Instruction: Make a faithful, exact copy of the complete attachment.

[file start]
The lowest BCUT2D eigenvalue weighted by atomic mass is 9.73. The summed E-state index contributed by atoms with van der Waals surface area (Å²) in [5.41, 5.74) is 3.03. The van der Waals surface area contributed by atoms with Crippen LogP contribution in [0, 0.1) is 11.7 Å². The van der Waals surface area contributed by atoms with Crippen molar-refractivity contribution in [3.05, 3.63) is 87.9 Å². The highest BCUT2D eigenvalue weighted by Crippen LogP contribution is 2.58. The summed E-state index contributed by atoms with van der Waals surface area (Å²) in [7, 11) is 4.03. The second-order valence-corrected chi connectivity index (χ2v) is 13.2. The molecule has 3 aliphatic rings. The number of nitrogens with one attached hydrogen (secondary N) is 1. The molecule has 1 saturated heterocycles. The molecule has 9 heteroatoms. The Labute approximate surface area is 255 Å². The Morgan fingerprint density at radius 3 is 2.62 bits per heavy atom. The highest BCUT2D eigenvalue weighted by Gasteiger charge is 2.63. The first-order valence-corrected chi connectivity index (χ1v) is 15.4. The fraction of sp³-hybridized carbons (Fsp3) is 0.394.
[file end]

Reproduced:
The lowest BCUT2D eigenvalue weighted by atomic mass is 9.73. The summed E-state index contributed by atoms with van der Waals surface area (Å²) in [5.41, 5.74) is 3.03. The van der Waals surface area contributed by atoms with Crippen LogP contribution in [0, 0.1) is 11.7 Å². The van der Waals surface area contributed by atoms with Crippen molar-refractivity contribution in [3.05, 3.63) is 87.9 Å². The highest BCUT2D eigenvalue weighted by Crippen LogP contribution is 2.58. The summed E-state index contributed by atoms with van der Waals surface area (Å²) in [7, 11) is 4.03. The second-order valence-corrected chi connectivity index (χ2v) is 13.2. The molecule has 3 aliphatic rings. The number of nitrogens with one attached hydrogen (secondary N) is 1. The molecule has 1 saturated heterocycles. The molecule has 9 heteroatoms. The Labute approximate surface area is 255 Å². The Morgan fingerprint density at radius 3 is 2.62 bits per heavy atom. The highest BCUT2D eigenvalue weighted by Gasteiger charge is 2.63. The first-order valence-corrected chi connectivity index (χ1v) is 15.4. The fraction of sp³-hybridized carbons (Fsp3) is 0.394.